ACh is made up of choline and acetate. These precursors must be readily available to the neuron terminal at all times so that ACh can be synthesized whenever it is needed.

Choline is a compound that can be obtained from foods such as egg yolks, kidney, liver, seeds, legumes, and various vegetables. It is also naturally produced by the liver. Free choline circulating in blood plasma readily crosses the blood-brain barrier and is taken up by cholinergic nerve terminals, for the most part, by a high-affinity choline uptake (HACU) system that is temperature-, energy- and sodium-dependent. This system is the primary means by which choline needed for the synthesis of ACh is transported into the neuron and is thus thought to act as a rate-limiting step in the production of the neurotransmitter.

It has been found, however, that when metabolic demands for ACh are exceptionally high, a low-affinity choline uptake (LACU) system steps in to assist in transporting additional choline into the nerve terminal. This system is less energy- and sodium-dependent than the HACU system. The LACU system is also present in a much wider range of tissue-types than the HACU and is not exclusively associated with the synthesis of ACh. The LACU system provides many non-neuronal cells with the choline they require to carry out processes that are unrelated to the synthesis of ACh (e.g. the synthesis of various choline-containing phospholipids).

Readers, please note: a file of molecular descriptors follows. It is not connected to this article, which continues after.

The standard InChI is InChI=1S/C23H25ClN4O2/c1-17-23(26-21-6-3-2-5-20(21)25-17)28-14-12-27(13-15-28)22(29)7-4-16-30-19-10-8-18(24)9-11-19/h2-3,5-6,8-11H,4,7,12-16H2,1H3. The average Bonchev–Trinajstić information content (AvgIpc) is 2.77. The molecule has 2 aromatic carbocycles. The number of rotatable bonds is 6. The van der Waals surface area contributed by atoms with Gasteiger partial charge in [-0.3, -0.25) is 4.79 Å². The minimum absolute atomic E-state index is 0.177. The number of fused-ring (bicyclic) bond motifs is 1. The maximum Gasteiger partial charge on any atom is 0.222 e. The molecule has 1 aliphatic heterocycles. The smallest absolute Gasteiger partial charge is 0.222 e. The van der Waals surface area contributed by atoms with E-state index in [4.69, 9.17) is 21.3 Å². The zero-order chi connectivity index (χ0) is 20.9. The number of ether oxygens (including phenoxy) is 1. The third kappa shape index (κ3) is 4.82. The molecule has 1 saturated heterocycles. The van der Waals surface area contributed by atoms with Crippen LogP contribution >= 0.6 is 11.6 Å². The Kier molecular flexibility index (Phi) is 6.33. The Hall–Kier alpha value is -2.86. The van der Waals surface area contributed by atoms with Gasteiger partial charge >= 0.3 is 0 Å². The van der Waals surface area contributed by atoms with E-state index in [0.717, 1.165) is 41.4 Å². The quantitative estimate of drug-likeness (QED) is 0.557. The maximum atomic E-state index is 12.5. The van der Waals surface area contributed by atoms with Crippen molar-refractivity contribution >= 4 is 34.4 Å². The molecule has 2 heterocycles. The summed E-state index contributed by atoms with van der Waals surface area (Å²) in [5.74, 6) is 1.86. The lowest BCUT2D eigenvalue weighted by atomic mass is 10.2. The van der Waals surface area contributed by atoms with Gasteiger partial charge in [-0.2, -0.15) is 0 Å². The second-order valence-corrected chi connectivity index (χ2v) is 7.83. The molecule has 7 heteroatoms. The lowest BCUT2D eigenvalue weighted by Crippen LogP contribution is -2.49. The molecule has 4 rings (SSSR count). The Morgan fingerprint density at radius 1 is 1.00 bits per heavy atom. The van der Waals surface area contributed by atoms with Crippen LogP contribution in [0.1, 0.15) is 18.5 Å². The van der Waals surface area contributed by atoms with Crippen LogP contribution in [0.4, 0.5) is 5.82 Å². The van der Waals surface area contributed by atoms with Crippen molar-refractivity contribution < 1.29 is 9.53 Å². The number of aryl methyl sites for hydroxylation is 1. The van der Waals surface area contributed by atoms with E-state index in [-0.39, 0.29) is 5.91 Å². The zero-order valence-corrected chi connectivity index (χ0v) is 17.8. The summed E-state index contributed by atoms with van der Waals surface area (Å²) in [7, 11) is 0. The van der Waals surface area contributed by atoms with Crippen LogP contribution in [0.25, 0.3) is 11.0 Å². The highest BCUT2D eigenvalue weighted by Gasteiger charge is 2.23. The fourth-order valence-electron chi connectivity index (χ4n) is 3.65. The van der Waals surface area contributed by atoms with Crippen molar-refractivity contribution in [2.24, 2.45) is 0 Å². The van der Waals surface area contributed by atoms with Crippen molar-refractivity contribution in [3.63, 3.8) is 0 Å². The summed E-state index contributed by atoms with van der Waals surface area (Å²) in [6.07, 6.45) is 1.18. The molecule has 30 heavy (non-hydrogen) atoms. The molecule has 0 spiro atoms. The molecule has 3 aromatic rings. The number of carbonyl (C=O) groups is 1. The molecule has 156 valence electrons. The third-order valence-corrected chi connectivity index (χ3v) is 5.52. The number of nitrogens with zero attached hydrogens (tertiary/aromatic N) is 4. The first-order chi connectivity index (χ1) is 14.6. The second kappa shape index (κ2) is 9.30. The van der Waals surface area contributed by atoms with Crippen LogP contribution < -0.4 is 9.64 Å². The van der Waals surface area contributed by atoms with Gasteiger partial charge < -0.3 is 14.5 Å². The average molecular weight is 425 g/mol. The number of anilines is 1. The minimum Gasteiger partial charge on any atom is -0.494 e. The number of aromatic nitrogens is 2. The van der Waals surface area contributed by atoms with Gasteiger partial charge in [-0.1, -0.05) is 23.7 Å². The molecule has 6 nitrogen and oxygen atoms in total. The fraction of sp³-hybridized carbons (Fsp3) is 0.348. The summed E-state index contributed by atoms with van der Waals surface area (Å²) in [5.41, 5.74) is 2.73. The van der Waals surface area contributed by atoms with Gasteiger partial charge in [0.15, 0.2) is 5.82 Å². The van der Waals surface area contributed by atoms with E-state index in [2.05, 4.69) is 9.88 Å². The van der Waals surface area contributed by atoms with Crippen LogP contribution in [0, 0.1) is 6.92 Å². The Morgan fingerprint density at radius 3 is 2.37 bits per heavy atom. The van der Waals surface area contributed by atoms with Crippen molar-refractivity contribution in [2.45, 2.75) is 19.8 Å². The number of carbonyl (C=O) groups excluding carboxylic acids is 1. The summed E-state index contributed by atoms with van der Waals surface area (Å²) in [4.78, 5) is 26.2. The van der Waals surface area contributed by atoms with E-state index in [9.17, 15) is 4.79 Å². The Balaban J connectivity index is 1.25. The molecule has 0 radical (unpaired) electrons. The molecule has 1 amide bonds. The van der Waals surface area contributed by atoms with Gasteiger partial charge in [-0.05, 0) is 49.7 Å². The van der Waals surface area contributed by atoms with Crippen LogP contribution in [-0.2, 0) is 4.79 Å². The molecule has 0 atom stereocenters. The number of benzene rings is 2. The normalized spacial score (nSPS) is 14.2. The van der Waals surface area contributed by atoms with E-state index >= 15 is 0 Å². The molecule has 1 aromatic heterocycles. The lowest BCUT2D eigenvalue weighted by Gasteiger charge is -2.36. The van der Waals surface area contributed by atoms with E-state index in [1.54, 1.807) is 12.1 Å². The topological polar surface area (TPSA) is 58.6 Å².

The nature of the high affinity uptake system guarantees that cholinergic cells will always receive priority access to all available choline. Because of this, choline will be transported into non-cholinergic cells for use in processes other than the synthesis of ACh only after the ACh requirements of the cholinergic neurons have been met. Though choline is ultimately obtained through dietary intake and synthesis in the liver, the immediate source for choline comes from the products of the hydrolysis of ACh in the synaptic cleft. In fact, it is estimated that 35-50% of the choline released from the breakdown of ACh in the synaptic cleft is taken up again by the presynaptic neuron.